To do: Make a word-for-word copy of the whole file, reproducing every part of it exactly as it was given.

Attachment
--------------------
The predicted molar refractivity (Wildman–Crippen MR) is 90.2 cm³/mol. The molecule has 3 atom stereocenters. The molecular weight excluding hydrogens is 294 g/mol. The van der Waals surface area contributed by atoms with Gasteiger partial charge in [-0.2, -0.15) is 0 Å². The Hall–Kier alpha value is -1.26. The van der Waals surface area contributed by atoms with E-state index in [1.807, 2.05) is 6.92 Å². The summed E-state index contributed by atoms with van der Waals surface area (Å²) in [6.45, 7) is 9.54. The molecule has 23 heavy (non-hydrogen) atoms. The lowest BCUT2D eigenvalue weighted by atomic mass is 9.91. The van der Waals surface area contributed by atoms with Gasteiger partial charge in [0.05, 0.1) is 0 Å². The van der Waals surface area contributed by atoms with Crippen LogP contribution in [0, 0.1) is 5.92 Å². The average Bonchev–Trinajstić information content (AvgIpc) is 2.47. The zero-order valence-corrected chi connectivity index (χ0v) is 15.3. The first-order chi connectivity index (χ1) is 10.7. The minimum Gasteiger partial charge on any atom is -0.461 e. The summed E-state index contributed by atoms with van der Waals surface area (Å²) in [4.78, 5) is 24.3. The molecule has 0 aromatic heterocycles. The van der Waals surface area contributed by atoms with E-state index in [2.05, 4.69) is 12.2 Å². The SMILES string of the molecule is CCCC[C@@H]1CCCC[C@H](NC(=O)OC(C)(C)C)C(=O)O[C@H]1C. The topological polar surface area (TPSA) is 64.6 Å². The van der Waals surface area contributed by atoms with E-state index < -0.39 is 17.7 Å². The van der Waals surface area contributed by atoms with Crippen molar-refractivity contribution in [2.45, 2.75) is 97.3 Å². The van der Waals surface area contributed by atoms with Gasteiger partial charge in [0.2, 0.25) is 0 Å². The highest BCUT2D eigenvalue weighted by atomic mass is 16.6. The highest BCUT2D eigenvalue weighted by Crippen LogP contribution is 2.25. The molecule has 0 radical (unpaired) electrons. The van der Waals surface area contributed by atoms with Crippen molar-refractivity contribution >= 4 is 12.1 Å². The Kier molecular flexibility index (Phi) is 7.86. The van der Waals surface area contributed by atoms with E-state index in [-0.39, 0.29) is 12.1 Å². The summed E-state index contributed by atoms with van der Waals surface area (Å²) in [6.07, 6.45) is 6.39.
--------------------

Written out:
The predicted molar refractivity (Wildman–Crippen MR) is 90.2 cm³/mol. The molecule has 3 atom stereocenters. The molecular weight excluding hydrogens is 294 g/mol. The van der Waals surface area contributed by atoms with Gasteiger partial charge in [-0.2, -0.15) is 0 Å². The Hall–Kier alpha value is -1.26. The van der Waals surface area contributed by atoms with E-state index in [1.807, 2.05) is 6.92 Å². The summed E-state index contributed by atoms with van der Waals surface area (Å²) in [6.45, 7) is 9.54. The molecule has 23 heavy (non-hydrogen) atoms. The lowest BCUT2D eigenvalue weighted by atomic mass is 9.91. The van der Waals surface area contributed by atoms with Gasteiger partial charge in [0.05, 0.1) is 0 Å². The van der Waals surface area contributed by atoms with Crippen LogP contribution in [0, 0.1) is 5.92 Å². The average Bonchev–Trinajstić information content (AvgIpc) is 2.47. The zero-order valence-corrected chi connectivity index (χ0v) is 15.3. The first-order chi connectivity index (χ1) is 10.7. The minimum Gasteiger partial charge on any atom is -0.461 e. The summed E-state index contributed by atoms with van der Waals surface area (Å²) in [4.78, 5) is 24.3. The molecule has 0 aromatic heterocycles. The van der Waals surface area contributed by atoms with E-state index in [2.05, 4.69) is 12.2 Å². The SMILES string of the molecule is CCCC[C@@H]1CCCC[C@H](NC(=O)OC(C)(C)C)C(=O)O[C@H]1C. The topological polar surface area (TPSA) is 64.6 Å². The van der Waals surface area contributed by atoms with E-state index < -0.39 is 17.7 Å². The van der Waals surface area contributed by atoms with Crippen molar-refractivity contribution in [2.45, 2.75) is 97.3 Å². The van der Waals surface area contributed by atoms with Gasteiger partial charge in [0.2, 0.25) is 0 Å². The highest BCUT2D eigenvalue weighted by atomic mass is 16.6. The highest BCUT2D eigenvalue weighted by Crippen LogP contribution is 2.25. The molecule has 0 radical (unpaired) electrons. The van der Waals surface area contributed by atoms with Crippen molar-refractivity contribution >= 4 is 12.1 Å². The Kier molecular flexibility index (Phi) is 7.86. The van der Waals surface area contributed by atoms with E-state index in [-0.39, 0.29) is 12.1 Å². The summed E-state index contributed by atoms with van der Waals surface area (Å²) in [6.07, 6.45) is 6.39.